PBIS at Home
Schools implementing PBIS create a set of expectations, share them with the students and then model them using class exercises. These expectations remain the same for students on the playground, in the classroom and on the bus. But, what about at home?
Using PBIS at home can help students maintain those expectations.
Family Involvement in School-wide PBIS
Schools implementing PBIS are typically eager to have participation from parents and families. So, get ready to get involved!
In the early stages of PBIS, schools will often send a letter discussing:
- “The Rules” or a set of simple expectations, developed by the school, to communicate what is expected of all students in all areas of the school.
- Rewards used to reinforce positive behavior.
- Consequences of choosing to go against the rules.
As parents, this letter provides you with a great tool! You can review the letter with your child so both of you understand what is expected at school. Ask your child, “Do you understand these rules? Do you think you can follow these rules at school?” This is also an opportunity to talk about your expectations at home. Consider posting the expectations on your refrigerator door and use them for reference. Don’t forget, you must inspect what you expect!
Get Involved in Your School’s PBIS Initiative
- Learn more about PBIS.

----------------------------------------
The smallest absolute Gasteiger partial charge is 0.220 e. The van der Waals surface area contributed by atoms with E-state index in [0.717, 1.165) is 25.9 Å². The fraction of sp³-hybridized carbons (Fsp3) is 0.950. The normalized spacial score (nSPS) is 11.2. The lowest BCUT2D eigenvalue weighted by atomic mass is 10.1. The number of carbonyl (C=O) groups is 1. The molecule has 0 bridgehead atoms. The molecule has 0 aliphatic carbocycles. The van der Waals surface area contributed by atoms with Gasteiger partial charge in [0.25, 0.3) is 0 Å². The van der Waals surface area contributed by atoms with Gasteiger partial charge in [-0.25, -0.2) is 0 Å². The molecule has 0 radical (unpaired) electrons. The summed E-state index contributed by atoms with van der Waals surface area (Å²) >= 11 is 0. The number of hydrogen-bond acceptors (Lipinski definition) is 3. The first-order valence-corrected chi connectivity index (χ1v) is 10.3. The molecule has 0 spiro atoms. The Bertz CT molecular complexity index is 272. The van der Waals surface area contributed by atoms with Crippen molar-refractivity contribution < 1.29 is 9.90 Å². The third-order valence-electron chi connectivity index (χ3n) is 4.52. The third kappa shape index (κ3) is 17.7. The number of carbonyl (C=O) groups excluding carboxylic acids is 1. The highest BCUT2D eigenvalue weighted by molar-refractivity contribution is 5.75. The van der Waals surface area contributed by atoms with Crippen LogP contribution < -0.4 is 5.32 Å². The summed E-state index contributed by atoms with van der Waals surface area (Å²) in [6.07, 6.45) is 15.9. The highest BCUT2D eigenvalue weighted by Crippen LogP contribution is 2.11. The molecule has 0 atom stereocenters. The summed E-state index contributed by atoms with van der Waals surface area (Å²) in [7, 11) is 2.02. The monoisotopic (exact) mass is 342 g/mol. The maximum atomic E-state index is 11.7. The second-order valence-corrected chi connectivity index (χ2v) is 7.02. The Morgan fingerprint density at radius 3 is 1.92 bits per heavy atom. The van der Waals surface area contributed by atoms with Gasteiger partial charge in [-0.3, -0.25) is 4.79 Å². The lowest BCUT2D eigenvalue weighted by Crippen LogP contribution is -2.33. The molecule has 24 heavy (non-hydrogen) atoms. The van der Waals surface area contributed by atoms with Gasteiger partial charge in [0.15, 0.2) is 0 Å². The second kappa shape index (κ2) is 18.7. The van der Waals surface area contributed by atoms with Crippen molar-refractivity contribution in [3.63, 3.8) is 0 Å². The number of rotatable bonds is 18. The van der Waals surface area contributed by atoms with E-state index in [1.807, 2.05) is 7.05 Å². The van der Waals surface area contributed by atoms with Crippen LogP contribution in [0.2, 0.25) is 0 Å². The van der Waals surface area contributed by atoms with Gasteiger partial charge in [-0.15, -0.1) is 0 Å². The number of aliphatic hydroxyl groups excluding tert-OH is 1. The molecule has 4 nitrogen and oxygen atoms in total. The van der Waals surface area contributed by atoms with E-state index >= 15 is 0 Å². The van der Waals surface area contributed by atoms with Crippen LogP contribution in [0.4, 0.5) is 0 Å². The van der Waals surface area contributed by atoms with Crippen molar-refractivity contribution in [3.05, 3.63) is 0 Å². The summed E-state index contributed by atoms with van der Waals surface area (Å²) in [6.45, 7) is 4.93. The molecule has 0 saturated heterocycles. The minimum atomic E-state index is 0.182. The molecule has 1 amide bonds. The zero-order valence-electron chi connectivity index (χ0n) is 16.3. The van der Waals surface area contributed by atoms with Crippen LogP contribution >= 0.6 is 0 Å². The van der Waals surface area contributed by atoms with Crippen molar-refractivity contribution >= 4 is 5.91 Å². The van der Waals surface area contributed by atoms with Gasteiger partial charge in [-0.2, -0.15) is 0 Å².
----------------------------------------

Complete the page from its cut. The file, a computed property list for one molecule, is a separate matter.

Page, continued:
- Join the PBIS Leadership Team at your child’s school.
- Review the PBIS materials sent home with your child.
- Learn “The Rules” that have been implemented at your child’s school and create consistency by enforcing them at home.
- Encourage other parents and family members to take an active role in PBIS.
- Share the PBIS successes from your family with your child’s PBIS leaders.
Expected Behavior at Home
Different homes may have different sets of expectations. Whatever you decide is right for your home, it is important to set the expectations and then follow through. To help you get started here are a few tips other families use:
Example #1 | Use positive wording
When misbehavior occurs offer positive alternatives instead of harsh criticism.
Negative Reaction Positive Alternative
Don’t run. Walk.
Stop yelling. Use your inside voice.
No playing catch inside. Play catch out in the yard.
Example #2 | Be a teacher
If you have to say no, give a reason why.
Scenario: While shopping your child asks you to buy him a toy. He already has toys and you are short on time. You tell your child “No, we cannot buy that toy today. You already have a toy in the car to play with on the way home.”
If your child accepts your answer make sure to compliment him.
Example #3 | Reward positive behavior
Use positive reinforcement to teach children what actions are accepted and desired. Rewards don’t need to cost a thing. Try sitting down with your child to find out what rewards would work best.
- Ask your child to make a list of the things they enjoy like going to the park or getting ice cream together. This will help you determine what they are motivated by.
- Create a special "reward" basket of toys that you already own, but they only get to play with when they have shown what was expected. You can do this with stickers as well to earn the basket of toys.
- Create a menu of rewards, such as special dinners, special desserts, computer time, game night, watching extra TV, extra book time, etc.
- Create celebration dances or songs.
- Create a system of recognition. If one of your expectations is that your child will do chores each week, create a board that lists each chore. When your child has completed a chore, use a sticker to mark it complete. At the end of the week, give a reward if all chores are complete. Consider choosing a reward from the list your child made of things they enjoy!